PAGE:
Iraqi forces said they had reached the eastern outskirts of Mosul today and were preparing to make the first break into the city, which has been held by Isis (Islamic State) militants for more than two years.
After an early morning push, forces from Iraq's elite counterterrorism units had taken positions on the outskirts of the suburb of Gogjali by sundown local time, said Lieutenant-General Abdul Ghani al-Assadi, head of the force. They had progressed faster than expected, he said.
Iraqi and Kurdish forces have faced tough resistance from the militants since launching their offensive to recapture Mosul - Isis' largest stronghold in Iraq - two weeks ago. The militants have sent car bombs and planted booby traps along roads, but Iraqi forces have pressed forward.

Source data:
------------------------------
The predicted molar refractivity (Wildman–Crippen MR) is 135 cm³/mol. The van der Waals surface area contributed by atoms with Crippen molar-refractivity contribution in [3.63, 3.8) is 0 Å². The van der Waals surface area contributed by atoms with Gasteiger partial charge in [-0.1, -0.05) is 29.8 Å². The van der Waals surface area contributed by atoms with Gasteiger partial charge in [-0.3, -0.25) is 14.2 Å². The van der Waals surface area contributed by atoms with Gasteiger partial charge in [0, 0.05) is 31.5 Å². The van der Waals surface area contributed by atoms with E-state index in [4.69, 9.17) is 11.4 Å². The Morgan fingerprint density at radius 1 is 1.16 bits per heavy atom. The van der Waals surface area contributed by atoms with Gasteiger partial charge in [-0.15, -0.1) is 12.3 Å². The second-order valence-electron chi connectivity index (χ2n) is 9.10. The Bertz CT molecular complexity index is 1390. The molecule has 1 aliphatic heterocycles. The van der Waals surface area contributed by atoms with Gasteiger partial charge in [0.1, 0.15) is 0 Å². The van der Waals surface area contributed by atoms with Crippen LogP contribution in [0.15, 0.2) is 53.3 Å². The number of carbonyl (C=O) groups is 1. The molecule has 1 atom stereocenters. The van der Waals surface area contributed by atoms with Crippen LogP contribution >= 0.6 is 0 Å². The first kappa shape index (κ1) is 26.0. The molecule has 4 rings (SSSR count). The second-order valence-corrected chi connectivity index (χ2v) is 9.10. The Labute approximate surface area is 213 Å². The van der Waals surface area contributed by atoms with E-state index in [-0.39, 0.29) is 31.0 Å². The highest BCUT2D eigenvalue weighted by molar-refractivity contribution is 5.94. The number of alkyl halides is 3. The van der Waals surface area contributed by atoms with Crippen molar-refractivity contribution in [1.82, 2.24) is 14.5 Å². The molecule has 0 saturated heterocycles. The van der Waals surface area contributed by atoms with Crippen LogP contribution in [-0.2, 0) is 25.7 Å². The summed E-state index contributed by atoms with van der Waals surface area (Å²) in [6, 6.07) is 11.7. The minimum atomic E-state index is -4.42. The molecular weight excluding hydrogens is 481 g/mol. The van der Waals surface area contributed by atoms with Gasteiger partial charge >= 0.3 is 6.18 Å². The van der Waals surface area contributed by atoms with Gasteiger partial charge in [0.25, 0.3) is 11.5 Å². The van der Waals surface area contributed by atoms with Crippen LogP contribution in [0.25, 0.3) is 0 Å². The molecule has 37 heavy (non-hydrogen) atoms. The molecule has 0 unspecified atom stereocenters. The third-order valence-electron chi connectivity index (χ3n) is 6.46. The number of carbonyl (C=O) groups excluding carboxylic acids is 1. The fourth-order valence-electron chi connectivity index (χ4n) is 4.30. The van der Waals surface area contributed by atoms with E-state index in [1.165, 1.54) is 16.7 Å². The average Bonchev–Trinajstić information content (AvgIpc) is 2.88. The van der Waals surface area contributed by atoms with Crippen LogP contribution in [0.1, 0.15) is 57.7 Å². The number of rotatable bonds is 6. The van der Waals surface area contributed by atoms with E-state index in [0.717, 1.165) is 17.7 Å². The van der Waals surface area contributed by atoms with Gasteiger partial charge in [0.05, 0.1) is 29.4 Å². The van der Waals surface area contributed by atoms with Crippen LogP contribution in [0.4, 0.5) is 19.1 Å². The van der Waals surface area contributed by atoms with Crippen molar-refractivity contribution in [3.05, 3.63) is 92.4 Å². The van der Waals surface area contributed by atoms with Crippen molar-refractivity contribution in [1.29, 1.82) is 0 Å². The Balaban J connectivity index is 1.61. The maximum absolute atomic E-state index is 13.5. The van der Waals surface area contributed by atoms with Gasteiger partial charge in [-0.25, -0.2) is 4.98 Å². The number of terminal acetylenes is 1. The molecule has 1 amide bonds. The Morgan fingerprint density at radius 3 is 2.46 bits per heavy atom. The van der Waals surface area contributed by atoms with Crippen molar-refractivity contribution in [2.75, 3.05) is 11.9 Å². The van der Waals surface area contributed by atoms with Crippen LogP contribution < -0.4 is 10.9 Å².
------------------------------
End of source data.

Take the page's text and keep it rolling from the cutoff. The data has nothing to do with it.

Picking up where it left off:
Commanders have said they expect the toughest fight to be on the city's outskirts, as the militants try to keep the fight outside.
The presence of more than a million civilians also complicates the battle, making air support more difficult.
"We are right on the outskirts," he said. Earlier in the day the elite units, which have led most of the country's battles against the militants, retook the village of Bazwaya, the last village between them and the city. Isis dispatched three car bombs, but they were all detonated by airstrikes, he said.
Lieutenant-General Abdelamir Yarallah, a senior army commander, said that the city's eastern bank was under direct fire.